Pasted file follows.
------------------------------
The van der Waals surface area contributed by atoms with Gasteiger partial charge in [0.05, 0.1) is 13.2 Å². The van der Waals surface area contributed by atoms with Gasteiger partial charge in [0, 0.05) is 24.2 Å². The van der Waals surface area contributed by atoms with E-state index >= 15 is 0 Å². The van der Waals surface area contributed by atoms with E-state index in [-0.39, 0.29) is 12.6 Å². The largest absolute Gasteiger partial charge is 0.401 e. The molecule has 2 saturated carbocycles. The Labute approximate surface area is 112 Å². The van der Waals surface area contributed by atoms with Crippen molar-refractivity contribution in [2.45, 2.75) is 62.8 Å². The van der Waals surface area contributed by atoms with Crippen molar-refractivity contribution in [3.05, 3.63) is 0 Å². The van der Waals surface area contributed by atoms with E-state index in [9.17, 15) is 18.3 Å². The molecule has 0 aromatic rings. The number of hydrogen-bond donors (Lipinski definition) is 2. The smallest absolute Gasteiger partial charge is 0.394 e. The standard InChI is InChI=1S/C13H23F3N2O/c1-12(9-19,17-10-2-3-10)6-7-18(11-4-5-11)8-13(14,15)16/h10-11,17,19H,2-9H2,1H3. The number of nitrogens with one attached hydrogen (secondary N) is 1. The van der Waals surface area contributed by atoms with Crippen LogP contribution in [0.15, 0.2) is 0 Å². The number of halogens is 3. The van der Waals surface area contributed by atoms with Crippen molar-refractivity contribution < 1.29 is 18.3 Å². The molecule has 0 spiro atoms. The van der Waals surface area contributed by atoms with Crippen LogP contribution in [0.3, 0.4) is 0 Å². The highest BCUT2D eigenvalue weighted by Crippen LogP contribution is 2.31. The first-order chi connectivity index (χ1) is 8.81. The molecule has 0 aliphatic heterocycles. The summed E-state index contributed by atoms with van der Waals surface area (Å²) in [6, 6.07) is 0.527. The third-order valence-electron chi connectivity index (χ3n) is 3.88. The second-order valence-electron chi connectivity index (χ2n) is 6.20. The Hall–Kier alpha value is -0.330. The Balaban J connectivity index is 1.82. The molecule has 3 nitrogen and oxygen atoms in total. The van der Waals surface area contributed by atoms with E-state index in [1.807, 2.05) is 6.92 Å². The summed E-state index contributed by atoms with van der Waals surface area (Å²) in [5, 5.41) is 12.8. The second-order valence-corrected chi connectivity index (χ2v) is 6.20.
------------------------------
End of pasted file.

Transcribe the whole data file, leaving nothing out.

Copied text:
The van der Waals surface area contributed by atoms with Gasteiger partial charge in [0.05, 0.1) is 13.2 Å². The van der Waals surface area contributed by atoms with Gasteiger partial charge in [0, 0.05) is 24.2 Å². The van der Waals surface area contributed by atoms with E-state index >= 15 is 0 Å². The van der Waals surface area contributed by atoms with E-state index in [-0.39, 0.29) is 12.6 Å². The largest absolute Gasteiger partial charge is 0.401 e. The molecule has 2 saturated carbocycles. The Labute approximate surface area is 112 Å². The van der Waals surface area contributed by atoms with Crippen molar-refractivity contribution in [2.45, 2.75) is 62.8 Å². The van der Waals surface area contributed by atoms with Crippen molar-refractivity contribution in [3.05, 3.63) is 0 Å². The van der Waals surface area contributed by atoms with E-state index in [9.17, 15) is 18.3 Å². The molecule has 0 aromatic rings. The number of hydrogen-bond donors (Lipinski definition) is 2. The smallest absolute Gasteiger partial charge is 0.394 e. The standard InChI is InChI=1S/C13H23F3N2O/c1-12(9-19,17-10-2-3-10)6-7-18(11-4-5-11)8-13(14,15)16/h10-11,17,19H,2-9H2,1H3. The number of nitrogens with one attached hydrogen (secondary N) is 1. The van der Waals surface area contributed by atoms with Crippen LogP contribution in [0.15, 0.2) is 0 Å². The number of halogens is 3. The van der Waals surface area contributed by atoms with Crippen molar-refractivity contribution < 1.29 is 18.3 Å². The molecule has 0 spiro atoms. The van der Waals surface area contributed by atoms with Crippen LogP contribution in [0.3, 0.4) is 0 Å². The highest BCUT2D eigenvalue weighted by Crippen LogP contribution is 2.31. The first-order chi connectivity index (χ1) is 8.81. The molecule has 0 aliphatic heterocycles. The summed E-state index contributed by atoms with van der Waals surface area (Å²) in [6, 6.07) is 0.527. The third-order valence-electron chi connectivity index (χ3n) is 3.88. The second-order valence-electron chi connectivity index (χ2n) is 6.20. The Hall–Kier alpha value is -0.330. The Balaban J connectivity index is 1.82. The molecule has 3 nitrogen and oxygen atoms in total. The van der Waals surface area contributed by atoms with E-state index in [1.807, 2.05) is 6.92 Å². The summed E-state index contributed by atoms with van der Waals surface area (Å²) in [5, 5.41) is 12.8. The second-order valence-corrected chi connectivity index (χ2v) is 6.20.